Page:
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Posted by on Sep 23, 2014 in Asian | 0 comments

Popular Asian Music Festivals

Popular Asian Music Festivals

Asia Music Festivals are cultural & musical events featuring artistes and musicians from Asian countries namely from India, Korea, Indonesia, Brunei Philippines and Malaysia.

Asian Music and Culture Festivals are the biggest and most important events of the regional culture. The festival is dedicated to promoting an understanding and appreciation of music in contemporary Asia through an annual series of concerts and academic activities. Asian music festivals are perfect for those who seek some new beats and tunes. Increasingly, organizers of such events are focusing on locale as much as the acts themselves and the following list of festivals offer a sampling of Asia’s best. The Asia Music Festivals promise the most electrifying eclectic mix of live music on stage comprising bands from the Asian region. Asia Music Festivals are cultural & musical events featuring artistes and musicians from Asian countries namely from India, Korea, Indonesia, Brunei Philippines and Malaysia. The concert will showcase traditional and modern Asian music, incorporating traditional instruments such as erhu, koto, and zheng pipa into unique settings. Browse our favourite cultural music festivals list:

Top Asian Music Festivals

Baybeats Music Festival

What Covering every alt-genre imaginable from hardcore metal to shoegaze, Baybeats is one of the biggest music festivals in Singapore and gives a platform to South East Asian music. Local bands getting the opportunity to audition before the festival, and seven are chosen to take part in a “mentorship program” and debut at the fest.

Rainforest World Music Festival

Rainforest Music Festival

BaliSpirit Festival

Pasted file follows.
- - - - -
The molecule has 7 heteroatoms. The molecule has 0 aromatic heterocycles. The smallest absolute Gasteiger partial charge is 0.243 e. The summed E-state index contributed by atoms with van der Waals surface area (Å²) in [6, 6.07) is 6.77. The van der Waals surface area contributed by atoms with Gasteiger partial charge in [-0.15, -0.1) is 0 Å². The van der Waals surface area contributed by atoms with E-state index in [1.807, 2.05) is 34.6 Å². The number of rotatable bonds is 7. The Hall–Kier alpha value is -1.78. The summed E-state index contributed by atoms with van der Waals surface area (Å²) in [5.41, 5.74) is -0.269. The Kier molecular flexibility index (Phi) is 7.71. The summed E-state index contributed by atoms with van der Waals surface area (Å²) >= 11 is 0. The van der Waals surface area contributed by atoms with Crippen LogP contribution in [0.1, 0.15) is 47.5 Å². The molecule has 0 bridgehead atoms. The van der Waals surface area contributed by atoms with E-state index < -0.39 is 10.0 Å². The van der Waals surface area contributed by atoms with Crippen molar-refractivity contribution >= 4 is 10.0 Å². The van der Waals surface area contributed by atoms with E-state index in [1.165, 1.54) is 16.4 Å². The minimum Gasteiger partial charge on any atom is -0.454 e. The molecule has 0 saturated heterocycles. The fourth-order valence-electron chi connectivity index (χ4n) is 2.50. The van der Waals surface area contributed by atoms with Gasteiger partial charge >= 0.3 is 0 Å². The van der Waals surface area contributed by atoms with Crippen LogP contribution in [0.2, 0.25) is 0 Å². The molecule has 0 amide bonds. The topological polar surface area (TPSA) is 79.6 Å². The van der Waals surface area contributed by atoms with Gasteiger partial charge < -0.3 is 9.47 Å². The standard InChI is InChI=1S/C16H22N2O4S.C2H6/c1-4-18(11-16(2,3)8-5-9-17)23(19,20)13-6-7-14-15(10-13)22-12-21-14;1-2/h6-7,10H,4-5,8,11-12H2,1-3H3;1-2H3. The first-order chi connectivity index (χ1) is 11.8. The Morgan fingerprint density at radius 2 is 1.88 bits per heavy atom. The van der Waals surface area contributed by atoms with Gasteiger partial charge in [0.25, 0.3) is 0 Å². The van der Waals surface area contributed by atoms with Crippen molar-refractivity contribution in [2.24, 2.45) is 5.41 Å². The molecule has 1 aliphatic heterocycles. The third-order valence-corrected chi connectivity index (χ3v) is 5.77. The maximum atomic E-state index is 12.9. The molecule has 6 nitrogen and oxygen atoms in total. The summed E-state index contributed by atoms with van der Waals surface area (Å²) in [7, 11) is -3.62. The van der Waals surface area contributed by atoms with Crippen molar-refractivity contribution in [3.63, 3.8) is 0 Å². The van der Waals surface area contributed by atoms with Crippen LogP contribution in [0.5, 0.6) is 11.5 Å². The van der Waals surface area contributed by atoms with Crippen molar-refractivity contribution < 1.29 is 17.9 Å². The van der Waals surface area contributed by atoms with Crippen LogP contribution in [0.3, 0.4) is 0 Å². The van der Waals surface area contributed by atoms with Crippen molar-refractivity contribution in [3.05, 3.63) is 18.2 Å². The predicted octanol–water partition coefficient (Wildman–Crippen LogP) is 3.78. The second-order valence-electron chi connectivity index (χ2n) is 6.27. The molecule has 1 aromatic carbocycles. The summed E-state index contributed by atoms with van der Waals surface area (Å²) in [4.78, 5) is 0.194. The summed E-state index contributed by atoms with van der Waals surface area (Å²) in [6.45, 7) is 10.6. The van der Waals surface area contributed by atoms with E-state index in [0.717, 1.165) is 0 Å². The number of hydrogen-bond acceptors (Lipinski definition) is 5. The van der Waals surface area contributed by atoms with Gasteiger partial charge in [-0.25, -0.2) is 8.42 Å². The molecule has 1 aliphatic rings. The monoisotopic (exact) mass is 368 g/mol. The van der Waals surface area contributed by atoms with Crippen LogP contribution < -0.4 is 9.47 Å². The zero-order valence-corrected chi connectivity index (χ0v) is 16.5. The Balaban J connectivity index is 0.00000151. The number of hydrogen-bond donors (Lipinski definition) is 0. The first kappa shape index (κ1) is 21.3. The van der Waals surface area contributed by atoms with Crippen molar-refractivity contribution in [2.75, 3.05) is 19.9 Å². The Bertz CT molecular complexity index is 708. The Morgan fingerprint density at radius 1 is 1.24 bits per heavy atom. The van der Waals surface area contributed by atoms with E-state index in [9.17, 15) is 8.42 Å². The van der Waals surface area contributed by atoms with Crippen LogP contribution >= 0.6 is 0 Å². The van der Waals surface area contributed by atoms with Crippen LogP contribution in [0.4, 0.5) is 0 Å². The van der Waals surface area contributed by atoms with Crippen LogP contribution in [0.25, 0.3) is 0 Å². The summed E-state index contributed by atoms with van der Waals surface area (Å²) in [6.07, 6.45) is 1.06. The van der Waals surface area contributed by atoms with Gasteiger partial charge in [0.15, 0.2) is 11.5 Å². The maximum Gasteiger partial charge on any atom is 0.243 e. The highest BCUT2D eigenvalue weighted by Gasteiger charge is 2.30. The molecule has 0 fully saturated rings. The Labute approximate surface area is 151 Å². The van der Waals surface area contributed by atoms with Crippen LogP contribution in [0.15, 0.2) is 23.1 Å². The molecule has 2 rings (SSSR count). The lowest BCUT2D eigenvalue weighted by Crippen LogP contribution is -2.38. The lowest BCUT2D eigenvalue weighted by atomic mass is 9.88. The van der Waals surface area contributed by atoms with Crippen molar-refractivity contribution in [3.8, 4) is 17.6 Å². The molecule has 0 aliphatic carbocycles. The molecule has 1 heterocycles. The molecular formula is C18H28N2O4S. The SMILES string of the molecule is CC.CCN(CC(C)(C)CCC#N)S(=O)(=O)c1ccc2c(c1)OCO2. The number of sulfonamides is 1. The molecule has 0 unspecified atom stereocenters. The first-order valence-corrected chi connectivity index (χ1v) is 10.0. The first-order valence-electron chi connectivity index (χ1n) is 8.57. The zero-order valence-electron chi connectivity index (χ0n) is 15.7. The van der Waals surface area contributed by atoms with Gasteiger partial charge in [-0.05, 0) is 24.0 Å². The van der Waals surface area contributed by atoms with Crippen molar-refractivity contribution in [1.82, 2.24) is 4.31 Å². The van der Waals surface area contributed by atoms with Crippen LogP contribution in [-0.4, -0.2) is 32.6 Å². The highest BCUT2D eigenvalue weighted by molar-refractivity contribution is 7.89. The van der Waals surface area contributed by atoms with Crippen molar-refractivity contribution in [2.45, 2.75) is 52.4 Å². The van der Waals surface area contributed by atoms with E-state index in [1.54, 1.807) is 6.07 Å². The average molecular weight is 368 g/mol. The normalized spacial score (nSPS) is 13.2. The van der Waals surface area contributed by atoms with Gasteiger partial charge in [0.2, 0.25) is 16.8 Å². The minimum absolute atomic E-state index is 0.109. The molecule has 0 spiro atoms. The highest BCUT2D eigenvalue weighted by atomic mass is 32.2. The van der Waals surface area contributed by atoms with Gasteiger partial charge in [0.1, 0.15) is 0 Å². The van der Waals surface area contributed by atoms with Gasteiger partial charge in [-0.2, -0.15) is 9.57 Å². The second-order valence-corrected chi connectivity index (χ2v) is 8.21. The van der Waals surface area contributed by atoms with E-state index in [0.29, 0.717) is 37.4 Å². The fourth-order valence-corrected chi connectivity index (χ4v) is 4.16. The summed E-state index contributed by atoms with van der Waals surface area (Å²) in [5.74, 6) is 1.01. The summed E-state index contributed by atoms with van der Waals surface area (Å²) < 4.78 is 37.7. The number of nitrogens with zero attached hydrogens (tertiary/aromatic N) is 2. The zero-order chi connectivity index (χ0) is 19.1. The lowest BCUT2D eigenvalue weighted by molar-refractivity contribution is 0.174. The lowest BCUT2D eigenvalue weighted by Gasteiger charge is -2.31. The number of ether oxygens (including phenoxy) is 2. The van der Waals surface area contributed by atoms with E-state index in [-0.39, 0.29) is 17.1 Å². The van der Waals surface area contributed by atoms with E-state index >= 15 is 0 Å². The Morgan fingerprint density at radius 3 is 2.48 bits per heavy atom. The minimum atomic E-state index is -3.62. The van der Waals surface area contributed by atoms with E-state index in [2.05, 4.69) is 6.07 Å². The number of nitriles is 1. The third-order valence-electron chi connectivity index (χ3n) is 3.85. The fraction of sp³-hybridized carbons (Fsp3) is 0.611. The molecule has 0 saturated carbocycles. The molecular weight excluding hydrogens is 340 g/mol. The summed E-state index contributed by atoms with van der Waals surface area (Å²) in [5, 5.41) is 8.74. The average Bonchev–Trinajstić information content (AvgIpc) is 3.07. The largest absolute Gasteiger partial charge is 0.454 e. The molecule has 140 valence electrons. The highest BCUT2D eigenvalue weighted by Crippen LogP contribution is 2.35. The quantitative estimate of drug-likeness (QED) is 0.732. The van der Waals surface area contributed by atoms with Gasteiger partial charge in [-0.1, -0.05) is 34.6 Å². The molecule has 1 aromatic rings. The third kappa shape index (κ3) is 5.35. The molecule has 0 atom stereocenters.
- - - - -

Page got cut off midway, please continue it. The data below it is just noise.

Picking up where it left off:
A festival for those looking for a change of pace, the BaliSpirit Festival is a five-day, four-night celebration of world music, yoga and dance. With over 6,000 attendees and over a 100 presenters from 47 countries in 2011, the 5th edition in 2012 certainly has the bar set high for itself. For the socially and ecologically conscious among us, it is interesting that the Festival has consistently pursued interesting initiatives such as contributing to non-profit organisations, HIV/AIDS outreach initiatives and environmental restoration activities.

Rainforest World Music Festival

Set in the atmospheric heart of the Borneo Jungle, Sarawak, this annual festival is a must attend event for all music-lovers! Each day there are informative workshops, ethno-musical lectures, jamming sessions and mini-concerts that allow festival-goers to interact with the musicians up close and personal. You’ll be moved through beats and rhythms that’ll culminate each night in a five-hour concert line-up on the main stage next to the lake, under the open sky. Buy a cheap guitar in Bangkok, and get involved with this unique musical event.

ZoukOut (Singapore)

No stranger to the tens of thousands of clubbers out for a great weekend (as well as exasperated family members, special others and bored friends), Singapore swells during the two-day ZoukOut dance music fest in December, Asia’s biggest dance fest. Already nearing 15 years now, you can always expect the very best global DJs spinning in Singapore for ZoukOut, along with a bunch of other big-name acts to draw you in. Frequently topping Singaporeans’ party-of-the-year lists, Zoukout is one of the rare few times revellers get to fully unleash themselves and unwind.

Sonar Festival Tokyo